WITH flies hovering all over the vicinity of the crowded slums of Epworth, an urban settlement approximately 25km east of the Zimbabwean capital Harare, laden plastic paper bags lie scattered on streets and sidewalks, with children rummaging through garbage and vendors going about their normal business oblivious to the wafting stench of human waste.
Tambudzai Munondo (45), one of the residents of Epworth, strangely, says they have become used to co-exist with human waste.
“Most of these homes you see here have no toilets and it’s now common for people to relieve themselves in the open or in plastic bags or even old newspapers in which they wrap up their waste and just throw anywhere,” Munondo, a single mother of five, told Anadolu Agency.
The trend of switching to open defecation has also become common even in Harare’s central business district. Reckson Mavaviro, a 27-year-old money changer, said the city’s public toilets are apparently not open to the public anymore.
Public toilets out of order in towns
“People just sneak behind disused city buildings to relieve themselves in the open even during the day and this is a serious cause of concern. You see us working here in the open and think we have toilets to relieve ourselves. There is nothing of that sort anymore; people just abandon their mess anywhere now,” Mavaviro told Anadolu Agency.
A top health officer working for the Harare City Council, on condition of anonymity, said: “Open defecation is not a new phenomenon because the council has no capacity to maintain the existing public toilets that stopped working years ago.”
Another official in the Health ministry, requesting anonymity, said: “Local authorities in urban areas are to blame for the open defecation problem in cities and towns and the council authorities should invest more in addressing the worsening sanitation crisis before it reaches a catastrophic level.”
Open defecation worse in urban slums
Yet not far from the country’s capital, in Epworth, the situation is even worse and residents of the slums here, like Munondo, have had to contend with the rot without complaining anymore.
Even as residents in parts of Epworth have tried to construct pit latrines, owing to council by-laws which prohibit urban dwellers from erecting such makeshift structures, they have had no alternative except to now turn to unorthodox ways of relieving themselves — the plastic bags and the unoccupied open spaces.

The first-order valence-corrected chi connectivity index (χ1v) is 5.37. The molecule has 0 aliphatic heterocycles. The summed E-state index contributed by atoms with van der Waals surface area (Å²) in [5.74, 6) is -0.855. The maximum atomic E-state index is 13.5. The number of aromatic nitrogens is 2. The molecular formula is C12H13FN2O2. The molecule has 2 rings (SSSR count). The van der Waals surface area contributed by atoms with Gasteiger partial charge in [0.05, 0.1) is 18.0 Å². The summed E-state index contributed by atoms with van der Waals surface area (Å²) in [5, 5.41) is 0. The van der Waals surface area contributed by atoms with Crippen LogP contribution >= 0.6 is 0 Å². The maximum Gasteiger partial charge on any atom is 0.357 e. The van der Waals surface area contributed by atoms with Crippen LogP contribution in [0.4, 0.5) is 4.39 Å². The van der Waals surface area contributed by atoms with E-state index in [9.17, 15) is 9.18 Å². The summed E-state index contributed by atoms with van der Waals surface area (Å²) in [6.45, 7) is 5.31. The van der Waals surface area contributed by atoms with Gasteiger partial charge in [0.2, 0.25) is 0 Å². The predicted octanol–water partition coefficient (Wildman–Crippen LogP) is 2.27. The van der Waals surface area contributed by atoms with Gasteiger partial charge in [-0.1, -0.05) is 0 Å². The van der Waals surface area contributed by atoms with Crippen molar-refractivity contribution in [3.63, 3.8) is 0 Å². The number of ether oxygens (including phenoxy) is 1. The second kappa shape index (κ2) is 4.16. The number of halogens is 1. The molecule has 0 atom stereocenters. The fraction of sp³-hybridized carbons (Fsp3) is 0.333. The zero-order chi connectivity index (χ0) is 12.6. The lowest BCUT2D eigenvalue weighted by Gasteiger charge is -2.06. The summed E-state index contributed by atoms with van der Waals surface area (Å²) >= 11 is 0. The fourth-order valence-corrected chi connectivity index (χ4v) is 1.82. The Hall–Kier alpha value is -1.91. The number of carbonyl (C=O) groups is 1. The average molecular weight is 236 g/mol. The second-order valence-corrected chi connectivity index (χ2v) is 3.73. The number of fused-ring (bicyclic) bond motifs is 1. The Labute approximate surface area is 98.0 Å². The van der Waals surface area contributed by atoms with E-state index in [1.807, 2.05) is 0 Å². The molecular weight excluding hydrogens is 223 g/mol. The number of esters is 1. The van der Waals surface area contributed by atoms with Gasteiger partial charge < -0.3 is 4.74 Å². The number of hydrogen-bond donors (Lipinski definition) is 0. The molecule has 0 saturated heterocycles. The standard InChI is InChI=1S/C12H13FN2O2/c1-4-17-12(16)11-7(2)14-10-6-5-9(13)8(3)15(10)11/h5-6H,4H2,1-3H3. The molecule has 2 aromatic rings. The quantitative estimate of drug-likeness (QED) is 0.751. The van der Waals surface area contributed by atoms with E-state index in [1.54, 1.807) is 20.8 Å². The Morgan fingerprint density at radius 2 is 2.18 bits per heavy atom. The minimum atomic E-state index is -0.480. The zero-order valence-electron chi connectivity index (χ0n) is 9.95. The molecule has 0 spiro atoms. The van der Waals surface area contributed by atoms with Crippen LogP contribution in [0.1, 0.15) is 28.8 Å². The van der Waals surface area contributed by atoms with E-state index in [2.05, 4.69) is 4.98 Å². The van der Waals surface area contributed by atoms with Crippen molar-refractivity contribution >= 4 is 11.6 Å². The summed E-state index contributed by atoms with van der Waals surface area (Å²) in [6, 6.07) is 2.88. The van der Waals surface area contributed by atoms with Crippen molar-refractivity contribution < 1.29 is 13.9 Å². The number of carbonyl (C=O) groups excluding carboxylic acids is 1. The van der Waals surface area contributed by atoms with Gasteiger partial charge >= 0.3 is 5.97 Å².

In Harare’s old low-income suburbs like Mabvuku, east of the capital, without running water for years, open defecation has become the way to go for residents there, this amid obsolete sewer pipes.
“In Mabvuku’s Chizhanje Street, people are now defecating in the maize fields near houses because our local authority has failed to repair the sewerage blockages,” Reuben Akili, programmes manager for the Combined Harare Residents Trust (CHRA), said.
Rural-to-urban migration fuel problem
But urban planners, like James Ganyani based in Harare, said: “High concentration of population in towns has meant pressure on resources like sewer systems.”
To Ganyani, this has meant that “as people migrate to towns, accommodation becomes a challenge resulting in many haphazardly erected makeshift homes without toilets.” As such, many have turned to open defecation, which to Ganyani means “poor rural people now import their bush toilets tendencies to towns and cities.”
Lack of water causing open defecation
According to Akili of CHRA, as towns and cities contend with open defecation, “the other contributing factor is lack of access to water. Public toilets in the city center or high-density areas are always closed when there’s no water.”
Even the country’s public entertainment places have become ridden with open defecation.
“Local authorities haven’t been regularly monitoring operations of beerhalls, night clubs and bottle stores. In most cases the state of toilets within these places is pathetic; hence you will see that near these places or outside the facilities, people defecate behind walls or trees,” said Akili.
Not only urban settlements have been hit by open defecation, but even the country’s big cities, like Harare, face the same problem, according to human rights defenders.
“Open defecation in Zimbabwe’s urban settlements, including the capital city Harare, is a sign of the collapse of water and sanitation infrastructure, and a pointer to the serious risk of the spread of diseases during the COVID-19 pandemic,” Dewa Mavhinga, the Southern Africa director with the Africa division at Human Rights Watch, said.
With urban settlements, towns and even cities contending with water deficits, Dewa said: “Without water to flush toilets, thousands of families resort to using the open-air toilets.”
“The Zimbabwe government should prioritise the rehabilitation of water and sanitation infrastructure to eliminate the practice of open defecation,” Dewa said.
Unicef has been on record supporting the government implement a Rural WASH Programme with support from the United Kingdom through its Department for International Development.
Government to blame for problem
Precious Shumba, director at Harare Residents Trust, said: “The government of Zimbabwe and most urban local authorities have not invested much in water and sanitation.”
“Key provisions of the Regional, Town and Country Planning Act (Chapter 29.12), the Urban Councils Act (Chapter 29.15), have been abandoned, with illegal settlements emerging, resulting in open defecation,” Shumba said. — Anadolu Agency